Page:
The Uddhav Thackeray-led Shiv Sena approached the Election Commission of India recently, requesting it to hear its side before deciding claims to the party’s bow-arrow symbol.

The Shiv Sena has lost a large number of members in the Eknath Shinde-led rebellion that eventually caused the fall of the Thackeray-led government in Maharashtra.


Significance of Party Symbol

The symbol of a party is one of extreme relevance to political survival. For many Indian voters who do not read, the symbol is their association with the party when they exercise their franchise. Hence, the importance is given to the symbol of the party.


Powers of Election Commission in granting party symbols

  • Allocation in case of split in Party — Para 15 of the Symbols Order, 1968, specifies that the Commission has the power to recognise as the party, from splinter groups or rival sections, after taking into account all available facts and circumstances of the case and after hearing all the representatives.
  • Binding decision — The decision of the Commission under Symbols Order, 1968 shall be binding on all such rival sections or groups.
  • Applicability — This applies to disputes in recognised national and state parties. For splits in registered but unrecognised parties, the EC usually advises the warring factions to resolve their differences internally or to approach the court.
  • No recognition — After 1997, the EC did not recognise the new parties as either state or national parties. It felt that merely having MPs and MLAs is not enough, as the elected representatives had fought and won polls on tickets of their parent (undivided) parties.
  • New rule — The EC introduced a new rule under which the splinter group of the party, other than the group that got the party symbol, had to register itself as a separate party, and could lay claim to national or state party status only on the basis of its performance in state or central elections after registration.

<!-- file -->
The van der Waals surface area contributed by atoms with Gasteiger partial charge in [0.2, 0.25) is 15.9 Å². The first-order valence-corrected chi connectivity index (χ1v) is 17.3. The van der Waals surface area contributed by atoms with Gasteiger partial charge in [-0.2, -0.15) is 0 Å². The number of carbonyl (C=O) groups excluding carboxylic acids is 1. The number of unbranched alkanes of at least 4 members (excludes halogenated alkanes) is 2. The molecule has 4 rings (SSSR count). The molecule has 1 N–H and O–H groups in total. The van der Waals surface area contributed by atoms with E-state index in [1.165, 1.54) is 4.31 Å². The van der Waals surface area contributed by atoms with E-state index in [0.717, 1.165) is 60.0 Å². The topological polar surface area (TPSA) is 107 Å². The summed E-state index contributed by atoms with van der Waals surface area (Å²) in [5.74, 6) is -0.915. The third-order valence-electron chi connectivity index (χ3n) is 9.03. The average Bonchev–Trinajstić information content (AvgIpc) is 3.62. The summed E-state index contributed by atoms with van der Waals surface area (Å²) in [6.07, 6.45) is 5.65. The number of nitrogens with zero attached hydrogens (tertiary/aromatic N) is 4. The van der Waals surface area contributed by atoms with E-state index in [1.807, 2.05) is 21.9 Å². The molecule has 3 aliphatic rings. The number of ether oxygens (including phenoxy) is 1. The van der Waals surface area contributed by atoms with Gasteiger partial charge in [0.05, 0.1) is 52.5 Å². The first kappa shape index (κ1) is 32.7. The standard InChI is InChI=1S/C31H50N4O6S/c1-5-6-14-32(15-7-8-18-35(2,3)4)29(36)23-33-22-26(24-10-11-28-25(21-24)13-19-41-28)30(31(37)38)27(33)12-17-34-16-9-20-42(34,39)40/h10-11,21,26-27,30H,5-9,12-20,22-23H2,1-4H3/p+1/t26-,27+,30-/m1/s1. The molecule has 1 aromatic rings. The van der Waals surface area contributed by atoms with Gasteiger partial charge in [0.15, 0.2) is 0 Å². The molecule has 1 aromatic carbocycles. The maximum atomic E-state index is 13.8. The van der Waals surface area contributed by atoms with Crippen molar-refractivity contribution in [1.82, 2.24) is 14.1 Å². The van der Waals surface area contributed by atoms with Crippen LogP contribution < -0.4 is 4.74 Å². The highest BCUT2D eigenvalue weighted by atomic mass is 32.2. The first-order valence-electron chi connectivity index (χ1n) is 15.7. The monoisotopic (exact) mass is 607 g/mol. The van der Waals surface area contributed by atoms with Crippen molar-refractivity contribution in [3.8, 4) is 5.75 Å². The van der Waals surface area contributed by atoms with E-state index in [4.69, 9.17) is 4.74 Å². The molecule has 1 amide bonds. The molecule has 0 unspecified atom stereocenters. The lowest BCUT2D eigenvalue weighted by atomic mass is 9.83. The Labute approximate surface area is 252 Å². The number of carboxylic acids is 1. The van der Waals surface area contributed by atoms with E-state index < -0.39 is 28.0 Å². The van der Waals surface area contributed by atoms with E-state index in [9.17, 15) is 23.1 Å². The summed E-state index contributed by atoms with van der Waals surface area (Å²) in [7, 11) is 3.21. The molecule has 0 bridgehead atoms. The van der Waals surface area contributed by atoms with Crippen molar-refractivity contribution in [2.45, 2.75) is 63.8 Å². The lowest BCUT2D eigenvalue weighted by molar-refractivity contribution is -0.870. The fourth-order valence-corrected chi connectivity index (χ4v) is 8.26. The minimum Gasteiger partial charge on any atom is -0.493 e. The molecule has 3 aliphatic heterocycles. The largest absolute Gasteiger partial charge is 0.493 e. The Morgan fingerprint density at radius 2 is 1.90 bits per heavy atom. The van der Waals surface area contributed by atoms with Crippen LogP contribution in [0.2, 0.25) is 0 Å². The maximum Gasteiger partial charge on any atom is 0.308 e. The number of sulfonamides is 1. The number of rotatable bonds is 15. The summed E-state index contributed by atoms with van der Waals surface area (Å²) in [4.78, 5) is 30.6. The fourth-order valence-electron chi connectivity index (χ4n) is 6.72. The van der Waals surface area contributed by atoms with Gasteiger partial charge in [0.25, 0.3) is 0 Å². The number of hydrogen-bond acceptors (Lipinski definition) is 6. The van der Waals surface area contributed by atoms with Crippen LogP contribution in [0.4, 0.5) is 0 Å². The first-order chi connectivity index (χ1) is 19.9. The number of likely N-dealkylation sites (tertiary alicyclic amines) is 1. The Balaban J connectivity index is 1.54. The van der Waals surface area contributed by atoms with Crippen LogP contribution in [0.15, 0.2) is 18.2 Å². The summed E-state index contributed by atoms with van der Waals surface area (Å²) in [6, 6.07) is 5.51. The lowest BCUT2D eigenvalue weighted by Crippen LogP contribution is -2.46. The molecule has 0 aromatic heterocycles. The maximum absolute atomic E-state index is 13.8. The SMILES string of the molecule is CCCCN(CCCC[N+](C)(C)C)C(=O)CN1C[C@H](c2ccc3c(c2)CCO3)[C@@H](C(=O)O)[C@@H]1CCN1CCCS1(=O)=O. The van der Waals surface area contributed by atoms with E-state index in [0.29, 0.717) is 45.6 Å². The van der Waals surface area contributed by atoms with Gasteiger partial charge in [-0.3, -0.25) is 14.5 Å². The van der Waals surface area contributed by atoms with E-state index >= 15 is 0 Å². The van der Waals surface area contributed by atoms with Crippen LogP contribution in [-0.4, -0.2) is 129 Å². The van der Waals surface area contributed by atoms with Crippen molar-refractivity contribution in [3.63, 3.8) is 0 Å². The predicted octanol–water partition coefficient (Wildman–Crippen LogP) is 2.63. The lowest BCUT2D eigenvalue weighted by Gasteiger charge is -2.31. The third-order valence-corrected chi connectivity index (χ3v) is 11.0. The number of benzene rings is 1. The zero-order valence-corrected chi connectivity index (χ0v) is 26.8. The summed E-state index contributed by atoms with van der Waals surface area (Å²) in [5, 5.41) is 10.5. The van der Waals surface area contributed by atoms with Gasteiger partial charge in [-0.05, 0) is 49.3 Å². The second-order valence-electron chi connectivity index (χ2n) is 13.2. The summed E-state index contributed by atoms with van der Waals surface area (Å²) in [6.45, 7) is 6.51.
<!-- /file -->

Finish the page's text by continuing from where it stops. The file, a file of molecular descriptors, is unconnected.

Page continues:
Other methods to resolve dispute over party symbols

Strength of elected members — Whenever the EC could not test the strength of rival groups based on support within the party organisation, it took decision based on testing the majority only among elected MPs and MLAs.


Same symbol for different parties

  • Same constituency — If the candidates of two parties having the same symbol are pitted against each other in the same constituency then, as per provisions of Para 12 of the Symbols Order, 1968, “free symbols” will be allotted to both the contestants.
  • Intra-state usage — While national parties are free to use their ‘reserved symbol’ across India, the recognised state parties can use their symbols in their states. To use the symbol outside their state, they have to seek the EC’s permission.
  • Examples — In the 2015 Bihar Assembly election, Samajwadi Party, Panthers Party, Jharkhand Mukti Morcha and Shiv Sena decided to field their candidates. The EC allowed them to use their symbols except when the two parties having the same symbol chose to contest from the same constituency.


Parties having same symbol

  • Federal Party of Manipur and Dravida Munnetra Kazhagam (DMK), Tamil Nadu use ‘Rising Sun‘ as their symbol.
  • Bahujan Samaj Party and Asom Gana Parishad have ‘Elephant‘ as their party symbol.
  • Samajwadi Party and Jammu and Kashmir Panthers Party contest on ‘Cycle’ symbol in their respective states.
  • Jharkhand Mukti Morcha and Shiv Sena have ‘Bow and Arrow’ as their election symbol in Jharkhand and Maharashtra respectively.